All I Want for Christmas is Financial Independence
Freedom is not free. At a minimum, we pay taxes to protect our right to the pursuit of happiness with support to the military and law enforcement. For most of us, this is not enough. We seek to be free of financial worry. We seek to be free to enjoy our lives to the fullest and not be constrained by a lack of money. We seek to support the ones we love and enable them to live their lives fully. We seek financial independence. This Christmas, we can commit to giving this gift to ourselves.
What is the price of financial independence? It is 1) courage, 2) investment, and 3) time.
Wealth is built over time through savings and investment. The process does not start until one has the courage to invest their savings in growth assets. The process may be derailed if one loses the courage to remain an investor in uncertain times.
Surprisingly, holding cash rather than investing is the one strategy that consistently loses money over time and most every year. The average annual inflation rate over the last 100 years is 3.22%. That may not sound like much until one realizes that at this rate the value of cash declines by about 50% every 20 years.
Although cash is a loser in the long-term, it offers a safe-haven in the short-term. The problem for many investors is that the short-term stretches into the long-term as they fail to find compelling investments whereby they have the courage to act.
A stock investment cycle looks like a wave pattern. It rises and falls and then rises again. The long-term trend of the wave pattern rises with higher highs and higher lows. If one’s investment horizon is sufficiently long (roughly 25 years or longer), the rises and falls will cancel out and the investor is left with long-term appreciation. If one’s investment horizon is less than 25 years, there is a risk that the investment term ends on a cycle low and investment objectives are not met.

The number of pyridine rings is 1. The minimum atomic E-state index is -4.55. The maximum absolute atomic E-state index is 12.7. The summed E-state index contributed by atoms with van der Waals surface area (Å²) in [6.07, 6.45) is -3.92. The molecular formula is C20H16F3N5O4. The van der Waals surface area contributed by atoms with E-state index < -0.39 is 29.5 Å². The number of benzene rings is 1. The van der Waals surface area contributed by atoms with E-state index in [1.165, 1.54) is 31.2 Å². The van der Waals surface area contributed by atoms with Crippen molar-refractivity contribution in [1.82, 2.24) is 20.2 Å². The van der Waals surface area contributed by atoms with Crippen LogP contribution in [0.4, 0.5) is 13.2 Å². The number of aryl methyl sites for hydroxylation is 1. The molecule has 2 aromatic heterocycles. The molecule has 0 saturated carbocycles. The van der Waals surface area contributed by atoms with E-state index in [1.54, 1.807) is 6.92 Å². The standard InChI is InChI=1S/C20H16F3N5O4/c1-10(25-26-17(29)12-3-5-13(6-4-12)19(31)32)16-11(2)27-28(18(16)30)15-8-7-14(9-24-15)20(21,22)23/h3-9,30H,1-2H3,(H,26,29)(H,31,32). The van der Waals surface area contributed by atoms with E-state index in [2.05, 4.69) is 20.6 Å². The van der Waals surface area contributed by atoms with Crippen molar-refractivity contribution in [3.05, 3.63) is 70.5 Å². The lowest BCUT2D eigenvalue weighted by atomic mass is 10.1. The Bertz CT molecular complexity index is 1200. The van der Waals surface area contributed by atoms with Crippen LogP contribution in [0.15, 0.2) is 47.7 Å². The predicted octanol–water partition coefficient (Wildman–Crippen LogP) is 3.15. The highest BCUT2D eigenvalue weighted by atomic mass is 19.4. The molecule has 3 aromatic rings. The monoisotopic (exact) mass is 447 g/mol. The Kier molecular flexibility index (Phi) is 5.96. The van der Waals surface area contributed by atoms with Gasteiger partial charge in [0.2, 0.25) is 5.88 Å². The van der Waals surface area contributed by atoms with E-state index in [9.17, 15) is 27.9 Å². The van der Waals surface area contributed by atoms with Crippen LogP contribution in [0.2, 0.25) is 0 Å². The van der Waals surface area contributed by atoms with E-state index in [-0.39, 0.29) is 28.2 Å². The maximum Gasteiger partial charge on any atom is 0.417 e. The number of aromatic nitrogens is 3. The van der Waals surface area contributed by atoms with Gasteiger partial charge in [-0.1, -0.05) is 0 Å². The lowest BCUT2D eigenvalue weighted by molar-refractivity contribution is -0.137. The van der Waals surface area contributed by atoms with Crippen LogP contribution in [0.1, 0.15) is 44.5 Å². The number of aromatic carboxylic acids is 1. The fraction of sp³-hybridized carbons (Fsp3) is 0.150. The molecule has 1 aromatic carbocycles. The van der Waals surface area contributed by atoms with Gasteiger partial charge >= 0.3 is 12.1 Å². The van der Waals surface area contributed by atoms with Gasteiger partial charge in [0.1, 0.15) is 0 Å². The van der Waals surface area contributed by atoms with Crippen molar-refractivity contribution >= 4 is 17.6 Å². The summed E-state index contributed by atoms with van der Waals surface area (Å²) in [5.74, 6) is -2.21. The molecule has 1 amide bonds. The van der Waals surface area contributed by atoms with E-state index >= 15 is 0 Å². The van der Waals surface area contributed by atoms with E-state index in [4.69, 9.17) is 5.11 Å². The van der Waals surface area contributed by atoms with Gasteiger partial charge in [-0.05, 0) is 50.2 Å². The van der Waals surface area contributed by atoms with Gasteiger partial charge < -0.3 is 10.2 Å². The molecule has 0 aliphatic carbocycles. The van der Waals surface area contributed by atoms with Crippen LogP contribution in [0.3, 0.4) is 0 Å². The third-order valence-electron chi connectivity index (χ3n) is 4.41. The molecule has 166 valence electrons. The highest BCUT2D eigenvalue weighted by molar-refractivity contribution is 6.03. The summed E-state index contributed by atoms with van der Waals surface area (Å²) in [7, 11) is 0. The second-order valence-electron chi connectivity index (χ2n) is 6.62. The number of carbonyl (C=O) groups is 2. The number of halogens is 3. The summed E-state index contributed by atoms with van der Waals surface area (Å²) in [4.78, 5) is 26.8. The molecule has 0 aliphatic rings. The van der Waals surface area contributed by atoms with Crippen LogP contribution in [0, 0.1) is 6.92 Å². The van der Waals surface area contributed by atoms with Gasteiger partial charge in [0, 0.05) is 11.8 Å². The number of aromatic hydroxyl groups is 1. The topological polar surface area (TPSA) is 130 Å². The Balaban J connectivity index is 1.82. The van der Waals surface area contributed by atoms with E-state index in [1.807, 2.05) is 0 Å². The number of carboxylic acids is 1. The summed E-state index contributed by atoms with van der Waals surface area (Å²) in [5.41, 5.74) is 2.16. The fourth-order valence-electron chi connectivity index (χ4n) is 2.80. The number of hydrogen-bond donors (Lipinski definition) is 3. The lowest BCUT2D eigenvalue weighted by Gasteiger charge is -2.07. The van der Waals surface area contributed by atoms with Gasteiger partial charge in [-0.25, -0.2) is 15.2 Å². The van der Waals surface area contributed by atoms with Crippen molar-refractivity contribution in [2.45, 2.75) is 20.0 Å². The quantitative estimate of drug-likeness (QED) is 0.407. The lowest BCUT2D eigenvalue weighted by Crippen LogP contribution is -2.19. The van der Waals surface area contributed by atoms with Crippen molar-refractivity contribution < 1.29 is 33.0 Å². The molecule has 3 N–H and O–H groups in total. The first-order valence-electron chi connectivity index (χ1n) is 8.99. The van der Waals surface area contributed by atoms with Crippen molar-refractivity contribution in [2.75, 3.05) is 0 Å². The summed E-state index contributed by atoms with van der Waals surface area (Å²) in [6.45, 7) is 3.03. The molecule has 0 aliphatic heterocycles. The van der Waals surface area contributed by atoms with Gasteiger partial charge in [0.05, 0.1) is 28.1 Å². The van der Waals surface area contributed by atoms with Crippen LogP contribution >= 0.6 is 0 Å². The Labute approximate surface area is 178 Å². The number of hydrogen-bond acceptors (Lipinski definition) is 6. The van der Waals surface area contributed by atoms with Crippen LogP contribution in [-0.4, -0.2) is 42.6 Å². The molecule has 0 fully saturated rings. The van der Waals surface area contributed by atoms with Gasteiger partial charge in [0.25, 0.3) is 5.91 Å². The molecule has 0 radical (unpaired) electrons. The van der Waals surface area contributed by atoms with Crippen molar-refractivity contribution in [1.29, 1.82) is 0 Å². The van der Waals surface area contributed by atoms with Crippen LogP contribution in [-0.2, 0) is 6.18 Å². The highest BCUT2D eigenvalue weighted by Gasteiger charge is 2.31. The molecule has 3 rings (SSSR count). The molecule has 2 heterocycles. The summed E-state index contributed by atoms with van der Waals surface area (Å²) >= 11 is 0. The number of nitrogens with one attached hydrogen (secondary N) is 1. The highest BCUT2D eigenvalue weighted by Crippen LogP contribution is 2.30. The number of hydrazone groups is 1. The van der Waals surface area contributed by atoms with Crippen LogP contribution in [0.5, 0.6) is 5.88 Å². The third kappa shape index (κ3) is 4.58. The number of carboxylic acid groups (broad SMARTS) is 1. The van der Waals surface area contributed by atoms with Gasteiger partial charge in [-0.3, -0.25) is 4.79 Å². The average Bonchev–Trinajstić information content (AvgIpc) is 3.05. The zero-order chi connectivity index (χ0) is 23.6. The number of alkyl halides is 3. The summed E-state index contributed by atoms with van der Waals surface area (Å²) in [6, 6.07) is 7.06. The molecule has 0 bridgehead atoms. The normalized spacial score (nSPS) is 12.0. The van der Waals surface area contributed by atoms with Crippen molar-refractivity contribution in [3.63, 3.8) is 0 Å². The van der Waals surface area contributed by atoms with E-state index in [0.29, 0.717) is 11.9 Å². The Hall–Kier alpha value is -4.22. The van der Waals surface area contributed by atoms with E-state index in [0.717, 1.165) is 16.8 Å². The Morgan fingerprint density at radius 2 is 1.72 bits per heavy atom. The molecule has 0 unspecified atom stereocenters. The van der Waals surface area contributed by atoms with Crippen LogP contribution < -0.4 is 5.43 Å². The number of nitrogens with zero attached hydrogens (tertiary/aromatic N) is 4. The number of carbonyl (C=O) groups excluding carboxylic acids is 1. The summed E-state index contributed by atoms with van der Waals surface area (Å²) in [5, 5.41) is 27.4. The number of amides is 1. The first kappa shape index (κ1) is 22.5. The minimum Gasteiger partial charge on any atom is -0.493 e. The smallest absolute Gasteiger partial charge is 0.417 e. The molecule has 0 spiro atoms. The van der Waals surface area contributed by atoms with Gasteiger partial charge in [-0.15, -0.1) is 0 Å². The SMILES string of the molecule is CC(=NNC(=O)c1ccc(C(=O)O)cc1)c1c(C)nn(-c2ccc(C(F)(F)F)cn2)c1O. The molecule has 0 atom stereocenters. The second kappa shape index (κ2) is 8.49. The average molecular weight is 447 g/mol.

Two conclusions may be drawn: 1) to make money over time, one must not hold cash but invest in growth assets, and 2) downside risk mitigation is important if one’s investment horizon is less than a quarter of a century.
Risk-mitigation is usually not achieved by having an emotional reaction to world events. Stock volatility and the emotions it evokes may cause investors to make bad timing decisions. The average investor (shown with the orange bar in the chart below) has achieved only a 2.1% annualized return over the past twenty years, worse than holding almost any other investment during this time.
Kenny Rogers once sang “If you’re gonna play the game, boy you gotta learn to play it right. You’ve got to know when to hold’em when to fold’em, know when to walk away and know when to run.” This sage advice is best implemented by following a non-emotional, rules-based plan for participating in bullish cycles and avoiding major bearish cycles.
It is far easier to have the courage to be an investor if you have a plan for protecting yourself from major bear markets in advance. Once you have made your investment, it is far easier to remain invested if you have a disciplined, empirical way to separate normal market fluctuations from potentially major downturns.
As always, with this newsletter and with our investment programs, we are committed to helping investors navigate the complex financial markets that enable you to have your financial independence Christmas wish come true.
We invite you to call or email anytime if you have questions about our wealth management solutions or if you want to talk about the overall investment environment as we currently see it. Please give us a call at (415) 249-6337 or email us at email@example.com to learn more.
We wish you a joyful holiday season and a prosperous new year!